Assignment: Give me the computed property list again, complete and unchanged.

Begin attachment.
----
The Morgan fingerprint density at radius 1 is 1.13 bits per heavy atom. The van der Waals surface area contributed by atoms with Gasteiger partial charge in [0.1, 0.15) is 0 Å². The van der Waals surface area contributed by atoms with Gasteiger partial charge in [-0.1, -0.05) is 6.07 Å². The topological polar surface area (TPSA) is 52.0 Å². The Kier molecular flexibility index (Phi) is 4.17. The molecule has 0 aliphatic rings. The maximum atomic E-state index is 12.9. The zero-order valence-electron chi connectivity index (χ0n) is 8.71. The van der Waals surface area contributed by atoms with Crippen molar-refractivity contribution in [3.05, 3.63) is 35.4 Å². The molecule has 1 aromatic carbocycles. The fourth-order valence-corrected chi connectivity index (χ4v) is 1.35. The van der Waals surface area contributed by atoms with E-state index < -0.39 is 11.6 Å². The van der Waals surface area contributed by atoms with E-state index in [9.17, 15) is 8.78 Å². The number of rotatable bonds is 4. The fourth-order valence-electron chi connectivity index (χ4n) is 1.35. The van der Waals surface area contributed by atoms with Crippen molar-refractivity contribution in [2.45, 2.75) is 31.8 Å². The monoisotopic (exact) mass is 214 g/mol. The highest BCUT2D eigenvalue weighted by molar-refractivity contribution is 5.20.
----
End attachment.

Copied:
The Morgan fingerprint density at radius 1 is 1.13 bits per heavy atom. The van der Waals surface area contributed by atoms with Gasteiger partial charge in [0.1, 0.15) is 0 Å². The van der Waals surface area contributed by atoms with Gasteiger partial charge in [-0.1, -0.05) is 6.07 Å². The topological polar surface area (TPSA) is 52.0 Å². The Kier molecular flexibility index (Phi) is 4.17. The molecule has 0 aliphatic rings. The maximum atomic E-state index is 12.9. The zero-order valence-electron chi connectivity index (χ0n) is 8.71. The van der Waals surface area contributed by atoms with Crippen molar-refractivity contribution in [3.05, 3.63) is 35.4 Å². The molecule has 1 aromatic carbocycles. The fourth-order valence-corrected chi connectivity index (χ4v) is 1.35. The van der Waals surface area contributed by atoms with E-state index < -0.39 is 11.6 Å². The van der Waals surface area contributed by atoms with E-state index in [9.17, 15) is 8.78 Å². The number of rotatable bonds is 4. The fourth-order valence-electron chi connectivity index (χ4n) is 1.35. The van der Waals surface area contributed by atoms with Crippen molar-refractivity contribution in [2.45, 2.75) is 31.8 Å². The monoisotopic (exact) mass is 214 g/mol. The highest BCUT2D eigenvalue weighted by molar-refractivity contribution is 5.20.